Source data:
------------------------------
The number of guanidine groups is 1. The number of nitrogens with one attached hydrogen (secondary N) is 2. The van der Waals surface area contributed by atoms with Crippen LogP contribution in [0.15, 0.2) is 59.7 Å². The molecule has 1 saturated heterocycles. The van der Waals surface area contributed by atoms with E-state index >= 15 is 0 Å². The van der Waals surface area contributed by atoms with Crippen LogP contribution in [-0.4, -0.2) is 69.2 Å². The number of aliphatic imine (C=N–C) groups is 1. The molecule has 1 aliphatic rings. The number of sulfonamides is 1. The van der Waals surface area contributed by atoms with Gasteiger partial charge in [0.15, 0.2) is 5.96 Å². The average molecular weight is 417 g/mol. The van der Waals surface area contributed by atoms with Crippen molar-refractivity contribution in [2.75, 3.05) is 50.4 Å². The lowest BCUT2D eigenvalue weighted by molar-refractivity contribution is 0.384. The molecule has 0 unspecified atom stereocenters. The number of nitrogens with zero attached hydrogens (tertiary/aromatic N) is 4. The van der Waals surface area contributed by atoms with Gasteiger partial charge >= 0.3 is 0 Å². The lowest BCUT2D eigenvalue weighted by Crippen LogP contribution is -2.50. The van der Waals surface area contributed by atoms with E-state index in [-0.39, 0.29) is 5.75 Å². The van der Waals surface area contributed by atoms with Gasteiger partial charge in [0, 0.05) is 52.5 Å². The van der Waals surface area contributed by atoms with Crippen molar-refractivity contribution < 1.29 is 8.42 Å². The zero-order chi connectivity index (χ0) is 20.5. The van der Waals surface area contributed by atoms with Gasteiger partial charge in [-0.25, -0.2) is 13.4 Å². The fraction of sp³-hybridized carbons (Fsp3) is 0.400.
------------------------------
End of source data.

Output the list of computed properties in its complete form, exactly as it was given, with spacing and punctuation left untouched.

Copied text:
The number of guanidine groups is 1. The number of nitrogens with one attached hydrogen (secondary N) is 2. The van der Waals surface area contributed by atoms with Crippen LogP contribution in [0.15, 0.2) is 59.7 Å². The molecule has 1 saturated heterocycles. The van der Waals surface area contributed by atoms with E-state index >= 15 is 0 Å². The van der Waals surface area contributed by atoms with Crippen LogP contribution in [-0.4, -0.2) is 69.2 Å². The number of aliphatic imine (C=N–C) groups is 1. The molecule has 1 aliphatic rings. The number of sulfonamides is 1. The van der Waals surface area contributed by atoms with Gasteiger partial charge in [0.15, 0.2) is 5.96 Å². The average molecular weight is 417 g/mol. The van der Waals surface area contributed by atoms with Crippen molar-refractivity contribution in [2.75, 3.05) is 50.4 Å². The lowest BCUT2D eigenvalue weighted by molar-refractivity contribution is 0.384. The molecule has 0 unspecified atom stereocenters. The number of nitrogens with zero attached hydrogens (tertiary/aromatic N) is 4. The van der Waals surface area contributed by atoms with Gasteiger partial charge >= 0.3 is 0 Å². The lowest BCUT2D eigenvalue weighted by Crippen LogP contribution is -2.50. The van der Waals surface area contributed by atoms with E-state index in [-0.39, 0.29) is 5.75 Å². The van der Waals surface area contributed by atoms with Gasteiger partial charge in [0, 0.05) is 52.5 Å². The van der Waals surface area contributed by atoms with Crippen molar-refractivity contribution < 1.29 is 8.42 Å². The zero-order chi connectivity index (χ0) is 20.5. The van der Waals surface area contributed by atoms with Gasteiger partial charge in [-0.25, -0.2) is 13.4 Å². The fraction of sp³-hybridized carbons (Fsp3) is 0.400.